The light but now steady westerly wind gave the barges a long but straightforward turn to windward back up Sea Reach aided by the strengthening flood tide. Passing the Chapman at midday Blue Mermaid, sailing beautifully, had worked out a significant lead which she held from then on. Repertor was leading the staysails by a good margin but Wyvenhoe was slowly clawing back the ground lost at the outer mark. Niagara and Marjorie were engaged in some close racing with Marjorie eventually pulling ahead.
Dark clouds over Gravesend and a flash of distant lightning reminded us of the forecast and by the time Blue Mermaid crossed the finishing line just before two o’clock it was raining gently. Marjorie followed some fifteen minutes later followed shortly by Repertor and Niagara. Edith May finished third in the staysail class, although she subsequently retired, while Gladys came home to beat Pudge in the coasters. All barges finished within an hour of the leader and all had been smartly and safely handled with none of those incidents which might vex an officer of the day.
The prizegiving was held outdoors this year on the Clarendon lawn, the Three Daws not being available. Prizes were presented by Anne Stanbrook, widow of the late Roy Stanbrook, formerly a PLA harbourmaster, whose interest in and support of the Match had been instrumental in keeping it going.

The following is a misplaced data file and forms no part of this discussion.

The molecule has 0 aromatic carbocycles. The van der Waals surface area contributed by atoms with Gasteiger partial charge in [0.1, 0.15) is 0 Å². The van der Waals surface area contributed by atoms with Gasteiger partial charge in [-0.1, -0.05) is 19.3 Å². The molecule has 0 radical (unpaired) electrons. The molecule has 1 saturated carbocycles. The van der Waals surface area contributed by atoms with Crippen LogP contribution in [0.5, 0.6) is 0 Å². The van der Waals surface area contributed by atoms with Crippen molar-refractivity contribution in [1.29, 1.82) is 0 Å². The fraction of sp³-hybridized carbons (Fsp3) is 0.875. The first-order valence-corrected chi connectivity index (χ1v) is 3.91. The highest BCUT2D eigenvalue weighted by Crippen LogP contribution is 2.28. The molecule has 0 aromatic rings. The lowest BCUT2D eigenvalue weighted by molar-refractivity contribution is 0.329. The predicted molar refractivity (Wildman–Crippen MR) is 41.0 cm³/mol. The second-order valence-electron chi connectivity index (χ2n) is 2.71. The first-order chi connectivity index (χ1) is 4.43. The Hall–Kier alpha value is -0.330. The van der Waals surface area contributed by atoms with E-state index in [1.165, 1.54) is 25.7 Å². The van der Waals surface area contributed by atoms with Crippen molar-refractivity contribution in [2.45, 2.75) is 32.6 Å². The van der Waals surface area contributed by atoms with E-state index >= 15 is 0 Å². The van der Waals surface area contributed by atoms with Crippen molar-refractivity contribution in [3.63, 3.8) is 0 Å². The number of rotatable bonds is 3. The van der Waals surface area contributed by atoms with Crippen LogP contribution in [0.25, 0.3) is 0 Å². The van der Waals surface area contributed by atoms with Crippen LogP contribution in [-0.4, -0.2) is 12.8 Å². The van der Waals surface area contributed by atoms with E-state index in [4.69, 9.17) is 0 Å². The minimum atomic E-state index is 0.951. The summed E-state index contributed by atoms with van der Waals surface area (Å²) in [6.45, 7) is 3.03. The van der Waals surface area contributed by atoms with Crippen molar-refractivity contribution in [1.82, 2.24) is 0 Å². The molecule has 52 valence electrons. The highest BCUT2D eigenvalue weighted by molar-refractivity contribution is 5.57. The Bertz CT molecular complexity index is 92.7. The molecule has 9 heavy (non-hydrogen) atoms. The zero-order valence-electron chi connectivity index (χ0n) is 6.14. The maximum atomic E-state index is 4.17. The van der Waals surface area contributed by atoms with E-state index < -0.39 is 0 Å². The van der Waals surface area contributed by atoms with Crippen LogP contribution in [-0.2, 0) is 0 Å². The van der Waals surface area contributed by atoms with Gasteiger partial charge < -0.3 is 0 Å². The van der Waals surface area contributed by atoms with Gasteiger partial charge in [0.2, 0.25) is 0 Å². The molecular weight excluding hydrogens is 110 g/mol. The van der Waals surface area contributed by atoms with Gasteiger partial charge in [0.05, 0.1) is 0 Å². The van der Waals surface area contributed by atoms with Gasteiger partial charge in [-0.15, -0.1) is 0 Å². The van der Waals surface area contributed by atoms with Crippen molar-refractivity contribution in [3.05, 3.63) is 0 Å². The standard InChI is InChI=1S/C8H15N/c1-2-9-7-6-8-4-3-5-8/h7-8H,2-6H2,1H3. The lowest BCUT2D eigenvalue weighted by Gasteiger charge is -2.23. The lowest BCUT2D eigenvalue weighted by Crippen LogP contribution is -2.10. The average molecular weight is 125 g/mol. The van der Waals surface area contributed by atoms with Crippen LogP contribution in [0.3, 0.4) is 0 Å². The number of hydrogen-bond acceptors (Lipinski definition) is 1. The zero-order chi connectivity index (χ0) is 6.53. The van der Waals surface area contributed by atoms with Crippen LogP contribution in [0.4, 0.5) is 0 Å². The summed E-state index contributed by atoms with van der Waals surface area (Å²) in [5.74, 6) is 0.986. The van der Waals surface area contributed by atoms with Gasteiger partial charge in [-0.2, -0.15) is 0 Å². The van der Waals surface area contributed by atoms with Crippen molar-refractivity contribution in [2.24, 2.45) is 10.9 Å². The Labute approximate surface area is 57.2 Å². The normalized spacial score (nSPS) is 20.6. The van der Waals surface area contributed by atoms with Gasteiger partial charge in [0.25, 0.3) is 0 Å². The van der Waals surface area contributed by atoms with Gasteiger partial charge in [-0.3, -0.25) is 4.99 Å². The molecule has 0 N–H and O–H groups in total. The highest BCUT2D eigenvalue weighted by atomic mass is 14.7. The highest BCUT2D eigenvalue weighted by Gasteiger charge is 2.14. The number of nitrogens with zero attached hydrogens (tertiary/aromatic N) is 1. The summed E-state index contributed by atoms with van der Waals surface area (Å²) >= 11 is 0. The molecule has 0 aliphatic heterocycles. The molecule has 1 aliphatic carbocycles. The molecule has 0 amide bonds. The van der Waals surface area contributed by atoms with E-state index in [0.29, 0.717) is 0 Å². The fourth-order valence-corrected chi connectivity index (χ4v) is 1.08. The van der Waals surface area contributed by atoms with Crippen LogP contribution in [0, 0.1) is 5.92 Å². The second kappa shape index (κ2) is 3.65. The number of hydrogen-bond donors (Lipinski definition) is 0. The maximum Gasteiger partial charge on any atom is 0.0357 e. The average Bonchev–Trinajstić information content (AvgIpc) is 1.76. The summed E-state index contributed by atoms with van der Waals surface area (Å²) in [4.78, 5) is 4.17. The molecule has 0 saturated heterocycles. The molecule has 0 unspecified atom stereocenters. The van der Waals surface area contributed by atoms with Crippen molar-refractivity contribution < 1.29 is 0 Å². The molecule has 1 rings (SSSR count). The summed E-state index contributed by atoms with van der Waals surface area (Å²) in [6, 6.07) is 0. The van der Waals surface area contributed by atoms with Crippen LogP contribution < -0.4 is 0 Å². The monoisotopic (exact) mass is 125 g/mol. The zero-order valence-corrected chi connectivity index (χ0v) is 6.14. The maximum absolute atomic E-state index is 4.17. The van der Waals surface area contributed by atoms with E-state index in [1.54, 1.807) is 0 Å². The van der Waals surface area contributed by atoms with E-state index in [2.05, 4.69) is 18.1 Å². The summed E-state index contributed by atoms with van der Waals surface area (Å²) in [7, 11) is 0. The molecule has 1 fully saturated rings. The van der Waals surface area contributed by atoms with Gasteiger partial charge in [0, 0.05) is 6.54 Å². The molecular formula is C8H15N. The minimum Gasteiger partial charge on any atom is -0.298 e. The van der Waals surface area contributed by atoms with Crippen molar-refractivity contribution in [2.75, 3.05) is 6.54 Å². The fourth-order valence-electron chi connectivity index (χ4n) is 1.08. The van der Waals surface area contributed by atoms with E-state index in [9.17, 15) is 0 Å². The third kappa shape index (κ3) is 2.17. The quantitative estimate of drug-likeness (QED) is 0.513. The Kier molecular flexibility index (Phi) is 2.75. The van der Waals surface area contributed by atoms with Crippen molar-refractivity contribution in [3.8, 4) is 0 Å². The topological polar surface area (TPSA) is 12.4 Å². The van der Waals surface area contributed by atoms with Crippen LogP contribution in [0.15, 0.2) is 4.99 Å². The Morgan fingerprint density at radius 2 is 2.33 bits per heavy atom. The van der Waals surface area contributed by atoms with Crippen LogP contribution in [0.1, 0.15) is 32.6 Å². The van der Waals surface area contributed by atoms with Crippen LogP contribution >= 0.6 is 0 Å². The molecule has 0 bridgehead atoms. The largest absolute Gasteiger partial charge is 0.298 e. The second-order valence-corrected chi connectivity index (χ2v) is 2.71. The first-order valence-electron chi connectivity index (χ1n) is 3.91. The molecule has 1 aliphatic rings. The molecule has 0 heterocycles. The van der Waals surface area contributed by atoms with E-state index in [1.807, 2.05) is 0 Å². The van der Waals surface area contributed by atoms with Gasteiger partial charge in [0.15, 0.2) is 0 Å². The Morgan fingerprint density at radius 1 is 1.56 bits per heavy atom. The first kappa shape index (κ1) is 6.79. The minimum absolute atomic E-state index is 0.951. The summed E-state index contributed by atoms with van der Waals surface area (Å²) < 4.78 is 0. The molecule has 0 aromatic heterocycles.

First prize in the Bowsprit class, and being the fastest around the course this year’s Champion of the Thames, was again Blue Mermaid, master Richard Titchener. Repertor won the Staysail class and Gladys the Coasting class. Tony de Winton of Pudge had made the fastest start of the day, the seamanship prize went to David Pollock of Repertor while Simon Devonshire of Marjorie was judged to have made the best rounding of the turning mark. The Mainsheetman trophy was given to Oli Evans, and the Crew award to Rose Ravetz, both of Blue Mermaid whose crew had turned in yet another polished and professional performance. Sophia De Bont-Burgess of Marjorie took the under-16 crew award. The Gold Belt Trophy was awarded to Gladys on the successful completion of her major rebuild for the twenty-first century.